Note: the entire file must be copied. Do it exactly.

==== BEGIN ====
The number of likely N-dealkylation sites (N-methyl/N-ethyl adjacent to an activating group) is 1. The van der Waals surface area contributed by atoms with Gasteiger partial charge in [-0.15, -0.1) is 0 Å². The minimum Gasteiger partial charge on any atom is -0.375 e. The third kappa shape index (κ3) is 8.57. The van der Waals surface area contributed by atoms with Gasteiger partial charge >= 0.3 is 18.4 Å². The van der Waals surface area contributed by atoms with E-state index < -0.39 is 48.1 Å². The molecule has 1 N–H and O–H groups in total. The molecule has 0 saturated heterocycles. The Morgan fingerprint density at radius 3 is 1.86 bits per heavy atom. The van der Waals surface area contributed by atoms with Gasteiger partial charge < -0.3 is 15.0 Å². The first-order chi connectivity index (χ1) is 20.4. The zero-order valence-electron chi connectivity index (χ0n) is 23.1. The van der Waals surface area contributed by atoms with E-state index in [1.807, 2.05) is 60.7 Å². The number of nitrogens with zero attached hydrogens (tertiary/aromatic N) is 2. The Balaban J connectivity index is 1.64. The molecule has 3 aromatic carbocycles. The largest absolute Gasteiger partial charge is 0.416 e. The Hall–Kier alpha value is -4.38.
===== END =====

The number of likely N-dealkylation sites (N-methyl/N-ethyl adjacent to an activating group) is 1. The van der Waals surface area contributed by atoms with Gasteiger partial charge in [-0.15, -0.1) is 0 Å². The minimum Gasteiger partial charge on any atom is -0.375 e. The third kappa shape index (κ3) is 8.57. The van der Waals surface area contributed by atoms with Gasteiger partial charge >= 0.3 is 18.4 Å². The van der Waals surface area contributed by atoms with E-state index < -0.39 is 48.1 Å². The molecule has 1 N–H and O–H groups in total. The molecule has 0 saturated heterocycles. The Morgan fingerprint density at radius 3 is 1.86 bits per heavy atom. The van der Waals surface area contributed by atoms with Gasteiger partial charge < -0.3 is 15.0 Å². The first-order chi connectivity index (χ1) is 20.4. The zero-order valence-electron chi connectivity index (χ0n) is 23.1. The van der Waals surface area contributed by atoms with E-state index in [1.807, 2.05) is 60.7 Å². The number of nitrogens with zero attached hydrogens (tertiary/aromatic N) is 2. The Balaban J connectivity index is 1.64. The molecule has 3 aromatic carbocycles. The largest absolute Gasteiger partial charge is 0.416 e. The Hall–Kier alpha value is -4.38.